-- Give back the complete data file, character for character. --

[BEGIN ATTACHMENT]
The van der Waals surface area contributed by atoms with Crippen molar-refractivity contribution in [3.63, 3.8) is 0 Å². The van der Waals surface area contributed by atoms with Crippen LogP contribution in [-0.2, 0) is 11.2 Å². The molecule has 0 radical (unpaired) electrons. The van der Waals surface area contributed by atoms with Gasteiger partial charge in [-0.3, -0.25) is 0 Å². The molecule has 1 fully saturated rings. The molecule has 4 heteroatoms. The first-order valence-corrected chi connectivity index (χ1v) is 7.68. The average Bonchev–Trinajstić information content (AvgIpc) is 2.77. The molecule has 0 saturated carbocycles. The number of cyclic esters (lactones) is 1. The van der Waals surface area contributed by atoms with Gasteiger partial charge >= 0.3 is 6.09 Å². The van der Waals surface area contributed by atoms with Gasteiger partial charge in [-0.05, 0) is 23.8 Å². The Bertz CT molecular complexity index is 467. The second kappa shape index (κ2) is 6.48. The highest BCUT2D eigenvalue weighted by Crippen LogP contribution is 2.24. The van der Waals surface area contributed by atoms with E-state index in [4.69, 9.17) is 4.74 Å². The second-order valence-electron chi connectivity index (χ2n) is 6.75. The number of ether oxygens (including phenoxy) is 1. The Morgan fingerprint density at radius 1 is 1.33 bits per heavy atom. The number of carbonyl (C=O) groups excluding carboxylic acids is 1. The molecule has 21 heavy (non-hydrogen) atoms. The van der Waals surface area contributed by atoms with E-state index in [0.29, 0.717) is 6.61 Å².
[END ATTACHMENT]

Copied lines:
The van der Waals surface area contributed by atoms with Crippen molar-refractivity contribution in [3.63, 3.8) is 0 Å². The van der Waals surface area contributed by atoms with Crippen LogP contribution in [-0.2, 0) is 11.2 Å². The molecule has 0 radical (unpaired) electrons. The van der Waals surface area contributed by atoms with Gasteiger partial charge in [-0.3, -0.25) is 0 Å². The molecule has 1 fully saturated rings. The molecule has 4 heteroatoms. The first-order valence-corrected chi connectivity index (χ1v) is 7.68. The average Bonchev–Trinajstić information content (AvgIpc) is 2.77. The molecule has 0 saturated carbocycles. The number of cyclic esters (lactones) is 1. The van der Waals surface area contributed by atoms with Gasteiger partial charge >= 0.3 is 6.09 Å². The van der Waals surface area contributed by atoms with Gasteiger partial charge in [-0.05, 0) is 23.8 Å². The Bertz CT molecular complexity index is 467. The second kappa shape index (κ2) is 6.48. The highest BCUT2D eigenvalue weighted by Crippen LogP contribution is 2.24. The van der Waals surface area contributed by atoms with E-state index in [4.69, 9.17) is 4.74 Å². The second-order valence-electron chi connectivity index (χ2n) is 6.75. The number of ether oxygens (including phenoxy) is 1. The Morgan fingerprint density at radius 1 is 1.33 bits per heavy atom. The number of carbonyl (C=O) groups excluding carboxylic acids is 1. The molecule has 21 heavy (non-hydrogen) atoms. The van der Waals surface area contributed by atoms with E-state index in [0.29, 0.717) is 6.61 Å².